Hypotonicity stimulates phosphatidylcholine hydrolysis and generates diacylglycerol in erythrocytes

M W Musch, L Goldstein
1990 Journal of Biological Chemistry  
Exposure of skate erythrocytes to hypotonic medium stimulates a rapid increase in levels of 1,2-diacylglycerol. Other treatments which produce cell swelling such as replacement of a portion of medium NaCl with the permeant solutes ethylene glycol or ammonium chloride also stimulate increases in diacylglycerol. Whereas the reduction of medium osmolarity to 460 mosm (from 940) stimulated a persistent diacylglycerol increase, the increase after reduction to 660 mosm was transient, peaking at 2.5
more » ... n and then slowly declining. This decline could be prevented by preincubation with the diacylglycerol kinase inhibitor R59022. To investigate the source of the increased diacylglycerol, the rate of incorporation of [32P]PO4 into each major phospholipid was measured. Reduction of osmolarity to 660 mosm stimulated the incorporation of phosphate into phosphatidylcholine markedly, with a smaller increase observed into phosphatidylinositol. To demonstrate phosphatidylcholine hydrolysis, erythrocytes were prelabeled with [32P]PO4. Subsequent exposure to hypotonic (660 mosm) medium stimulated a decrease in radioactivity in phosphatidylcholine and a large increase in radioactivity in phosphatidic acid. When stimulated in the presence of ethanol, 32PO4-labeled phosphatidylethanol was formed, suggesting activation of phospholipase D. In addition, the initial formation of 32PO4-labeled phosphatidic acid was not sensitive to inhibition of diacylglycerol kinase, supporting the role of direct activation of phospholipase D. These results indicate that hypotonicity and the accompanying cell swelling induce cell membrane phospholipid turnover, predominantly phosphatidylcholine, and production of the protein kinase C activator, diacylglycerol, which appears to occur via activation of phospholipase D.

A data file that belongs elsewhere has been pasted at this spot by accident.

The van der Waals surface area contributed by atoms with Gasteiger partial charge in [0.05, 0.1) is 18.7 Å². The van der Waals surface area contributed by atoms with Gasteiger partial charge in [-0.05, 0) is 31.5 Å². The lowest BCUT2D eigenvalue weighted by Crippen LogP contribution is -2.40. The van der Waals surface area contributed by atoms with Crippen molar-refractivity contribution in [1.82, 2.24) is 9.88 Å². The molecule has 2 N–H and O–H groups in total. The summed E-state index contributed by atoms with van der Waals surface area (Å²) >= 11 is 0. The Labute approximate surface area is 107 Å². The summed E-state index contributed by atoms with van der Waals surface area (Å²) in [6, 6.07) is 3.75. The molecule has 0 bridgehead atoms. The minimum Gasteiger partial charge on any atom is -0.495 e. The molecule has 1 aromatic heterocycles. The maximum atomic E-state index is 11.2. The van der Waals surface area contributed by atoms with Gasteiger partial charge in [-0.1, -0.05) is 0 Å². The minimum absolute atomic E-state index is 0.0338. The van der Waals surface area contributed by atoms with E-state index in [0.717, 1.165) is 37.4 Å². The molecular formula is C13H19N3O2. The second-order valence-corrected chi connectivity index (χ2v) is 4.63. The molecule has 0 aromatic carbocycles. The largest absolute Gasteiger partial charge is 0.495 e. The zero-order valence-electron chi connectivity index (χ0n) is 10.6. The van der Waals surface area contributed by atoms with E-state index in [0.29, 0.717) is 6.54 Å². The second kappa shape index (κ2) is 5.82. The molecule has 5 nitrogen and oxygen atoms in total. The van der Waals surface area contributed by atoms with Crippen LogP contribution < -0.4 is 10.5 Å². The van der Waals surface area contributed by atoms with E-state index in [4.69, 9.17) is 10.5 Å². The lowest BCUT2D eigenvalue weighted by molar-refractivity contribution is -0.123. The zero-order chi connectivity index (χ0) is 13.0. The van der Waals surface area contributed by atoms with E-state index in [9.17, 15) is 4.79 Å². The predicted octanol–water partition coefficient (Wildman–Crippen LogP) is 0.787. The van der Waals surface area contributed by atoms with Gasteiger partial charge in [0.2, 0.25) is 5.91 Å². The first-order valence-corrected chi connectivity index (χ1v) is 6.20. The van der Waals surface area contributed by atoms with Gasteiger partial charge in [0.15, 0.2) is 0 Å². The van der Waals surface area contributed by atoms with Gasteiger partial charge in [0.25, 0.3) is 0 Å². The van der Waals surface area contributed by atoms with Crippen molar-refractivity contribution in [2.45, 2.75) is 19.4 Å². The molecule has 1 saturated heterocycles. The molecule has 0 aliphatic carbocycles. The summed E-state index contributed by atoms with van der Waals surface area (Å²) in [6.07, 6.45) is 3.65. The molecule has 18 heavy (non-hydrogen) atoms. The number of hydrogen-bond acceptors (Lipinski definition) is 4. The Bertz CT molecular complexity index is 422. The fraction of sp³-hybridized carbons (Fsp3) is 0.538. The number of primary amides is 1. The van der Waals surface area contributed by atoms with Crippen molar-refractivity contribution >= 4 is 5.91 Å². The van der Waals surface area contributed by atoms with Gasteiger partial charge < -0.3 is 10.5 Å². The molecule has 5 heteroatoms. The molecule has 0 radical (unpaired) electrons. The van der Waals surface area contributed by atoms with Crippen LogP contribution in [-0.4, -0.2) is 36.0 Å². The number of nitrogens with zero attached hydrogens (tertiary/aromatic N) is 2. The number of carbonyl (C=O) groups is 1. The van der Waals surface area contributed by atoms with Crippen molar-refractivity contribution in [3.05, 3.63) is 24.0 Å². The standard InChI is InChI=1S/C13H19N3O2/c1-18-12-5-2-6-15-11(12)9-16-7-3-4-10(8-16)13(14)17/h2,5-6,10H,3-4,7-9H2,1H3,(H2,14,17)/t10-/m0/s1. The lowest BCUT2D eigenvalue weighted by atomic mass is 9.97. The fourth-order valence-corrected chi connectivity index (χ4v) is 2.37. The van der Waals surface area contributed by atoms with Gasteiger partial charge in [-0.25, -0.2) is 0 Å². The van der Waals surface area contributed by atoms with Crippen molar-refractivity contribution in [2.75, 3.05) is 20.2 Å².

pmid:2376588 fatcat:j2datg2dsndptfpchuts2g2mva